The state has spent more than $40 million subsidizing Flint’s water bills, as part of the response to the city’s lead-tainted tap water crisis. However, the governor’s office says the credits are ending this month because Flint’s water quality is improving.
The credits have helped many residents pay their water bills, which are extremely high compared to other cities. However, even with the state subsidy, only about 55% of Flint’s residential water customers are current on the bills.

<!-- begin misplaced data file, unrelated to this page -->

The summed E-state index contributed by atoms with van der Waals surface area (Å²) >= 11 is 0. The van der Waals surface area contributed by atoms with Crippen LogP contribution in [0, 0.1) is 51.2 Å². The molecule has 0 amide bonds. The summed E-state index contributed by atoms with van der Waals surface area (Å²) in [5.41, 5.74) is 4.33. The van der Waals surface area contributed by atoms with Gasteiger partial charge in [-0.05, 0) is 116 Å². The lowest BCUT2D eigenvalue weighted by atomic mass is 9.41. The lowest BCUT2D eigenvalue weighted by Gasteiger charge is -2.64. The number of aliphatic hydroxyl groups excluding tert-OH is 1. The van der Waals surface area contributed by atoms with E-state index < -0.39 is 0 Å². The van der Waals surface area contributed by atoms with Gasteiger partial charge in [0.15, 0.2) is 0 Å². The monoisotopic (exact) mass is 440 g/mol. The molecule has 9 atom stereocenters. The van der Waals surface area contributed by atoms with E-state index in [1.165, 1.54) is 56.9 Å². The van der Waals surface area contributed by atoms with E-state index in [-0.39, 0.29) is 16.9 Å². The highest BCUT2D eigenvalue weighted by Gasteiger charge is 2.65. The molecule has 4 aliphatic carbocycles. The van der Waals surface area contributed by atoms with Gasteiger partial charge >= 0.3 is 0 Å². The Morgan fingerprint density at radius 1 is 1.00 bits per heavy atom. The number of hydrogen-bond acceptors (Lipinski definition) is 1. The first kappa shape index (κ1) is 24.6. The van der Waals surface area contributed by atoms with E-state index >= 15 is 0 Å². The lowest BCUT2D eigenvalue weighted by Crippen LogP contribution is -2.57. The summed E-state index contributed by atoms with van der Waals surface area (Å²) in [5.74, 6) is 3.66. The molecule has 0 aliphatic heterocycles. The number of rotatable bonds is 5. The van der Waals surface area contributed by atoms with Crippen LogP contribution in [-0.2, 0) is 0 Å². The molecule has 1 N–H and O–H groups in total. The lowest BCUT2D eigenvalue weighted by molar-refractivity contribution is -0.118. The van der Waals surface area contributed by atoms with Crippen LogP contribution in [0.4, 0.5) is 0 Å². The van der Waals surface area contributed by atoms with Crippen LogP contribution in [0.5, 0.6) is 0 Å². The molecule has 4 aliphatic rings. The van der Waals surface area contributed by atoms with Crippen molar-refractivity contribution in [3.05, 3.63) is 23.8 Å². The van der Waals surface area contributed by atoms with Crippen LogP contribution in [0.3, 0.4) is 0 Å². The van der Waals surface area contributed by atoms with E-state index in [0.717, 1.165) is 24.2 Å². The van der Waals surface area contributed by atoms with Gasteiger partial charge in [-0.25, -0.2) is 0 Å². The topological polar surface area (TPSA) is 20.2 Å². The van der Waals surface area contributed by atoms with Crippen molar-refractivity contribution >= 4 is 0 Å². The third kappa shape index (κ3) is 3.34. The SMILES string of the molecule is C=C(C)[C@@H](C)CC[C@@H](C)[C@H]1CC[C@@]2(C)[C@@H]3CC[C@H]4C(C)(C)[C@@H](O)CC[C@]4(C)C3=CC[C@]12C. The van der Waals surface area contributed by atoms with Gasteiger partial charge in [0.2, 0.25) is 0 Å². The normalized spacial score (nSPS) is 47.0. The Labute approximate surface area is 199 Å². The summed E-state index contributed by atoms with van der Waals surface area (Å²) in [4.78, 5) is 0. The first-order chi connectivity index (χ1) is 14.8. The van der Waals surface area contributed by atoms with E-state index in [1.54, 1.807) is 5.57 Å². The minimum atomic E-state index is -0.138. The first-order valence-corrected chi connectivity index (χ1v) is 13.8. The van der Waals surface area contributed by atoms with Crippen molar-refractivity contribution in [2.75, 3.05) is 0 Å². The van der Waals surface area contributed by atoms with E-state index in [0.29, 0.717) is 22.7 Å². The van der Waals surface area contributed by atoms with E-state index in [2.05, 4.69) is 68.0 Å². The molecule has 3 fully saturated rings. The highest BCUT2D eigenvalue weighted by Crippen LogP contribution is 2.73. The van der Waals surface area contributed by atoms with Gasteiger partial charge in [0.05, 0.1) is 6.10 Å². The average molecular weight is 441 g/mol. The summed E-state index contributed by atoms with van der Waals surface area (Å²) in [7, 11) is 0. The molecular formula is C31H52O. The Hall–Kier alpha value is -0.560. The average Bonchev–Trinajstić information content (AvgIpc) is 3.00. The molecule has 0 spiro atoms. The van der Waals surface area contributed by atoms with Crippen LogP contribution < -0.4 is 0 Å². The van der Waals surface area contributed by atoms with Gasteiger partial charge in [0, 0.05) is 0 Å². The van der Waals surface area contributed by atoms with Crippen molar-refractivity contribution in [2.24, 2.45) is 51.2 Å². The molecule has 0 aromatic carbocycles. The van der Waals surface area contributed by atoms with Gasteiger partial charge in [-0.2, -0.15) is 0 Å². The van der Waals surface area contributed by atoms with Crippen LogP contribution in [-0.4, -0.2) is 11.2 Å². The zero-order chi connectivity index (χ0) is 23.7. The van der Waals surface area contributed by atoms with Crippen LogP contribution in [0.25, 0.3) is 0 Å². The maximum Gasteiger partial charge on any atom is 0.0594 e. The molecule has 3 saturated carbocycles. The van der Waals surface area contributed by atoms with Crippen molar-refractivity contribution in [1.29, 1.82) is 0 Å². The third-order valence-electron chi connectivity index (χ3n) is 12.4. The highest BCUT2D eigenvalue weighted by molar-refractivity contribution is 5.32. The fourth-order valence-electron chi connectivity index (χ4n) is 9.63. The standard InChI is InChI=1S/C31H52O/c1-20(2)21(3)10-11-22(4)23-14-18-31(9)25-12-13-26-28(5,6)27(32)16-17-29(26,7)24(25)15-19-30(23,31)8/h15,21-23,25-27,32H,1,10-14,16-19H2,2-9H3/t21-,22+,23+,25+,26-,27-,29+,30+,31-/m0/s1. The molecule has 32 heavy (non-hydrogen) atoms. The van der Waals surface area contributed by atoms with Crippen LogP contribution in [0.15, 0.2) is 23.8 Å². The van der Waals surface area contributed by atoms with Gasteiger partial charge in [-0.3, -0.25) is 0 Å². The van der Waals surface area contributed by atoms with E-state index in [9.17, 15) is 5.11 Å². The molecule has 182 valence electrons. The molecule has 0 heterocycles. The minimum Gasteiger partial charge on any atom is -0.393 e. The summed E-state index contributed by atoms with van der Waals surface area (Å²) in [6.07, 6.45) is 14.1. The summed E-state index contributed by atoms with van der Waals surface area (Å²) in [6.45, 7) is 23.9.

As Flint residents go back to paying 100% of their water bills, the number of delinquent accounts is expected to rise.
At this point, city officials have not set a date to begin disconnecting residential customers who fall behind on their bills. Under pressure from the state, Flint started following through with threats to disconnect commercial water customers. Now 98% of commercial water customers are current on their accounts.
If collections go down, it will crimp the city’s ability to continue paying for water from Detroit and make payments as part of the city’s contract for the KWA pipeline. Customers with delinquent accounts are also not eligible to have old pipes replaced. Those pipes are a major source of lead.